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Courtesy| Madi Van­de­grift

For many stu­dents, the oppor­tunity to travel abroad comes only once in a lifetime. This spring, Hillsdale stu­dents in Germany expe­ri­enced another novel occur­rence: COVID-19.

“No one else can say they were stuck in another country for a study abroad that went ter­ribly wrong,” senior Madi Van­de­grift said.

Van­de­grift and fellow senior Abigail Patrick arrived in Germany in Feb­ruary to take an intensive German class before the semester started in April.

When she first arrived, Van­de­grift said there was news of COVID-19 in Italy, but it didn’t appear to be a threat in Germany yet.

Two weeks later, a lockdown began. When Pres­ident Trump announced travel restric­tions, Patrick decided to go home, but Van­de­grift stayed with the encour­agement of her parents.

Madi Van­de­grift visited Burg Eltz Castle in Germany. Courtesy| Madi Van­de­grift

It was Vandegrift’s fifth time in Germany, so she said she felt con­fident using the bus and train system, shopping, and living in the culture. She was living in an apartment with other women from Italy, Mon­tenegro, and Greece, and said she knew she wouldn’t be alone.

When it began, Van­de­grift said she thought it would only be a month of quar­antine.

“It was a little risky because I wasn’t sure if there would be flights or not,” Van­de­grift said, “But I thought, ‘There are skills that I can learn at this time that I wouldn’t be able to learn at home.’”

Senior J.D. Bauman arrived in Germany on March 15. Two days later, Germany closed its borders.

“The whole European idea is open borders, so it felt like a failure of Europe to many people,” Bauman said.

Bauman, who is still in Germany, said he decided to stay to spend time with friends he had met in pre­vious visits to the country and to better learn the lan­guage.

Stephen Naumann, asso­ciate pro­fessor of German and study abroad adviser, said he was proud of how stu­dents responded to the sit­u­ation.

“I was impressed with the stu­dents. They all had a mature approach,” Naumann said. “In study abroad you truly learn a great deal about culture, lan­guage, lit­er­ature, but also about dealing with people.

Naumann kept stu­dents aware of the sit­u­ation in America, Germany, and the college. He pro­vided support and advice as the sit­u­ation unfolded through emails and many late-night phone calls with parents and stu­dents.  He wanted to help each student make the right decision for himself.

Bauman said he faced similar dif­fi­culties that many stu­dents in the US faced: online classes that make learning and con­necting with class­mates more dif­ficult.

“As a for­eigner trying to learn the lan­guage and the culture, it’s espe­cially important that people are warm and wel­coming,” Bauman said. “There’s a dif­fi­culty of spending time with people when everyone is so wary of sickness.”

Van­de­grift also said con­necting with people was a chal­lenge. The biggest dif­fi­culty was not having a native English speaker present.

“You couldn’t really express what you felt,” Van­de­grift said. “We all knew we were going through the same thing, but espe­cially under pressure you have to really under­stand another person.”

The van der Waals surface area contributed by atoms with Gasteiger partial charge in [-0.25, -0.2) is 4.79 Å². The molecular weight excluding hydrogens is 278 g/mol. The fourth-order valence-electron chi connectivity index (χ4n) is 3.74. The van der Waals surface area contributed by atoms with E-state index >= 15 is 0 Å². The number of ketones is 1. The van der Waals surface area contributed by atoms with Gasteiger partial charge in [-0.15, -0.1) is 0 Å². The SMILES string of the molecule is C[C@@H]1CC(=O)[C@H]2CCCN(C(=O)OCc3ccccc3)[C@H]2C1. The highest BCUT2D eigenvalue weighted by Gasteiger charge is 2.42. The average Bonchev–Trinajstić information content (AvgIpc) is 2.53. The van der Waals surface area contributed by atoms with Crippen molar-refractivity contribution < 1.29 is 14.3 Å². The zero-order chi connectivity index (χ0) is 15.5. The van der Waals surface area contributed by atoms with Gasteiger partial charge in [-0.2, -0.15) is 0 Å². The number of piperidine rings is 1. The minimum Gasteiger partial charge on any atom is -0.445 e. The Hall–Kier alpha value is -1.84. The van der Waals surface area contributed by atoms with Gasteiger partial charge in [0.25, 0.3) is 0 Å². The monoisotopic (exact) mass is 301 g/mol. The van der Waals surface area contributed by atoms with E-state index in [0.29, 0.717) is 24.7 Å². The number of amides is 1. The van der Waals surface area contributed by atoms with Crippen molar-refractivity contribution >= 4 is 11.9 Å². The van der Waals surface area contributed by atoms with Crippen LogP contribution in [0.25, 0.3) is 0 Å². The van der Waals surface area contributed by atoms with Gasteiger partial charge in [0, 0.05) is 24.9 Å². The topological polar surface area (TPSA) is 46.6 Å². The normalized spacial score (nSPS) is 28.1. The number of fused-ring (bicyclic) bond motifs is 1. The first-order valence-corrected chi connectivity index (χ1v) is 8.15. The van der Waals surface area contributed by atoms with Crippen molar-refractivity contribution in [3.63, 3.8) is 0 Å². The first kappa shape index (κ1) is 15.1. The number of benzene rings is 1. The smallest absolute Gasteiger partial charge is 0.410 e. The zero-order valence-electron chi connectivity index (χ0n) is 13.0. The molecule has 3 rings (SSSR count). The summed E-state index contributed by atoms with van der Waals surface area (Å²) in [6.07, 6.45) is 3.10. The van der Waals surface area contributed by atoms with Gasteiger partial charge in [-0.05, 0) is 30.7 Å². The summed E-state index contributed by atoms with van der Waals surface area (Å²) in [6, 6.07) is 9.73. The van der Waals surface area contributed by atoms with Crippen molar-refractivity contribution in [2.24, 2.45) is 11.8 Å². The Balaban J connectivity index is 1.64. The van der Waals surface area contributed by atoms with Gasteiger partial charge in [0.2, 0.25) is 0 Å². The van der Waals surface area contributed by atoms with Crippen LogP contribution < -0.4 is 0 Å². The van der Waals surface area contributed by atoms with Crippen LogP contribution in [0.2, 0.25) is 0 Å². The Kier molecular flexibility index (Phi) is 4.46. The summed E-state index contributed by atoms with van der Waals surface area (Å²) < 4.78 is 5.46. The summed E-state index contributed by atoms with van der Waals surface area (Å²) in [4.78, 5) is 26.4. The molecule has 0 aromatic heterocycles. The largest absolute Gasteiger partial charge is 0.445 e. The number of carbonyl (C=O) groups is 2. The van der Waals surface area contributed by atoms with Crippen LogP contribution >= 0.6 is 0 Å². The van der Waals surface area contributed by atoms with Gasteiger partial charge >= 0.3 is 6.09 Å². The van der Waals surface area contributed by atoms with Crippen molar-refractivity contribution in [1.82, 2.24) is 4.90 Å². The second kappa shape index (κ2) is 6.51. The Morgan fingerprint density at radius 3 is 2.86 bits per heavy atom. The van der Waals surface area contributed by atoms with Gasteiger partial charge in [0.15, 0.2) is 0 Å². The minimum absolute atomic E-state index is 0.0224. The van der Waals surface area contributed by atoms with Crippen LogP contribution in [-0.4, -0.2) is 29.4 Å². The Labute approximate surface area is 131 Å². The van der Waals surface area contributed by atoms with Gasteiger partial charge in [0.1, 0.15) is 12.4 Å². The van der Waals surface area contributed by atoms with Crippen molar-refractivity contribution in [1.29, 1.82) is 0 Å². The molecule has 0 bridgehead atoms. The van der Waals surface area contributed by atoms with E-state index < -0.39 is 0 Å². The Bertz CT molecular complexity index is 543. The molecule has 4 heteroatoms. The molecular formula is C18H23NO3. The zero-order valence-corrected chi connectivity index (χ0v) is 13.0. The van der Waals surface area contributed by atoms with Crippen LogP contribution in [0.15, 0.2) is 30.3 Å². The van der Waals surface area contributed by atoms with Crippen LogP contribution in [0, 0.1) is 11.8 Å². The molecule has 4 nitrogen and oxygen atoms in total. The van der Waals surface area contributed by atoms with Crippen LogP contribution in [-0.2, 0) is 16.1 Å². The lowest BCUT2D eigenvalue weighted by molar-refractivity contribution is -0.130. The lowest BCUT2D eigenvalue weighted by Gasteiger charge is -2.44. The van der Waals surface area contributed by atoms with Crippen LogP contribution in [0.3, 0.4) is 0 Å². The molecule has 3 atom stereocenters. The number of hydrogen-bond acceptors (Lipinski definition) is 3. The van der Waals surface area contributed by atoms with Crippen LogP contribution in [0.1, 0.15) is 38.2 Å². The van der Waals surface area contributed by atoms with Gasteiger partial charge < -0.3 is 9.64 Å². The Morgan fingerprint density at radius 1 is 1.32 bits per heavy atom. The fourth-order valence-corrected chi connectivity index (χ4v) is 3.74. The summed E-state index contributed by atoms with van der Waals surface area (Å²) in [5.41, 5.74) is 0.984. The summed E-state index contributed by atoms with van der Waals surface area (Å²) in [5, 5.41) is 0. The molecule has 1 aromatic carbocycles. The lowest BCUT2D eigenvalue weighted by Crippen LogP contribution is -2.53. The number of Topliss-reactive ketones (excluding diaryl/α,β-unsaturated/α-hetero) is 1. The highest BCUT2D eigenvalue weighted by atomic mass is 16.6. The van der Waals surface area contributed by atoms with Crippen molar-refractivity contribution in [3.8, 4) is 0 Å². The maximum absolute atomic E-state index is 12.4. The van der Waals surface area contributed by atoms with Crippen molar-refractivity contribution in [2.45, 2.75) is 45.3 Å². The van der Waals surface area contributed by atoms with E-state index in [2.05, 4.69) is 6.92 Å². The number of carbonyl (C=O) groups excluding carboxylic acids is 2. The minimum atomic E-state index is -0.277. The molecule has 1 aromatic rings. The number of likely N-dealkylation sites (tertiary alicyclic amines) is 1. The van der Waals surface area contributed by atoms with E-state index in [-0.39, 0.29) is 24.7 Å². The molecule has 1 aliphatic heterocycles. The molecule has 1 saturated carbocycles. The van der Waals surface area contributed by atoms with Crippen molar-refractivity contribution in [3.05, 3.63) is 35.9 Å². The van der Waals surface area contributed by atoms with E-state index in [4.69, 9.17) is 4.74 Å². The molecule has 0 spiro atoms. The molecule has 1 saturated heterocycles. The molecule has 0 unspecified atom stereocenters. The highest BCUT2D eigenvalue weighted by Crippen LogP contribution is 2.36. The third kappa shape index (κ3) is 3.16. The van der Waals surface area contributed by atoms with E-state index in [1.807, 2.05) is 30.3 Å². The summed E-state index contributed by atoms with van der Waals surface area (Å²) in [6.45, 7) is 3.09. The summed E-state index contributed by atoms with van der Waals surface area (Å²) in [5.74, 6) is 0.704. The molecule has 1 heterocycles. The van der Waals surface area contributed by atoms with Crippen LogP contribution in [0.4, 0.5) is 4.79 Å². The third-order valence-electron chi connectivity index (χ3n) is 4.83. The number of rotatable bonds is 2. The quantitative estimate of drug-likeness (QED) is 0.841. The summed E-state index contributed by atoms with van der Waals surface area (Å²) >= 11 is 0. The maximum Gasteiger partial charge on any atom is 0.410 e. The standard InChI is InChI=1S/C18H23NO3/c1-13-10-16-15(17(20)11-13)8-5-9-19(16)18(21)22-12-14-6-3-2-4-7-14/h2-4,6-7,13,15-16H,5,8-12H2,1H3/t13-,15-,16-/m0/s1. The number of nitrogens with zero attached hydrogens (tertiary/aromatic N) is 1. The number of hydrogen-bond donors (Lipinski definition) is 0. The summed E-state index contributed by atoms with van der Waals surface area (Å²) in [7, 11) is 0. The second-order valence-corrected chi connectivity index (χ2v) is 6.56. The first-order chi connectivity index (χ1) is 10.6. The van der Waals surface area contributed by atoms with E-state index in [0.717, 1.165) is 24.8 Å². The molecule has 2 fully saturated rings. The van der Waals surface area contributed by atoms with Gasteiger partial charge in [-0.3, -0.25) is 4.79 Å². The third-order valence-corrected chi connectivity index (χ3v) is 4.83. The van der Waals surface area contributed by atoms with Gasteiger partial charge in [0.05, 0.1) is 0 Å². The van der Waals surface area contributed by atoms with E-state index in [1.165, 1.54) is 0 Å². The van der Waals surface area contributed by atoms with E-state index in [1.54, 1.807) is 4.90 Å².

Van­de­grift said she learned how dif­ferent cul­tures react to stress, and even picked up some Italian as she tried to com­mu­nicate with her house­mates.

“When you don’t have lan­guage, you have to learn how to com­mu­nicate through dif­ferent ways. Body lan­guage was so important,” Van­de­grift said.

The Uni­versity of Saarland began classes in May, a month later than planned. Germany reopened on June 15, and Van­de­grift returned to America at the beginning of August.

The German people view coro­n­avirus as a medical issue and work together to combat it, but America has politi­cized the issue Van­de­grift said.

“I remember normal life in America and coming home six months later with every­thing com­pletely dif­ferent was a huge culture shock,” Van­de­grift said.

 Despite many chal­lenges of studying abroad, Van­de­grift and Bauman said they found blessings in the expe­rience.

“It was def­i­nitely a blessing in dis­guise because I was actually able to explore the city I was in and build rela­tion­ships with the friends I met,” Van­de­grift said.

Bauman said living in Germany during a pan­demic gave him a new per­spective on being a student at Hillsdale. 

“I’m quite thankful for the expe­rience at Hillsdale College. Being at a dif­ferent insti­tution gives some­thing to compare it too,” Bauman said. “The freedom, flex­i­bility, and attention pro­fessors give to stu­dents is really dif­ferent at Hillsdale.” 

Bauman said he misses the vibrant student life at Hillsdale, since the German stu­dents are still iso­lated from each other, but that his time alone has allowed him  to grow per­sonally. 

“The peace and quiet amidst corona lock­downs and foreign iso­lation have given me an oppor­tunity to reflect on those things I’m most grateful for,” Bauman said. “In this time, I’ve developed what is perhaps one of my very few truly good habits, namely keeping a daily journal and doing my morning prayers. I’d rec­ommend that to everyone, whether they’re in a bright or dark place in life.”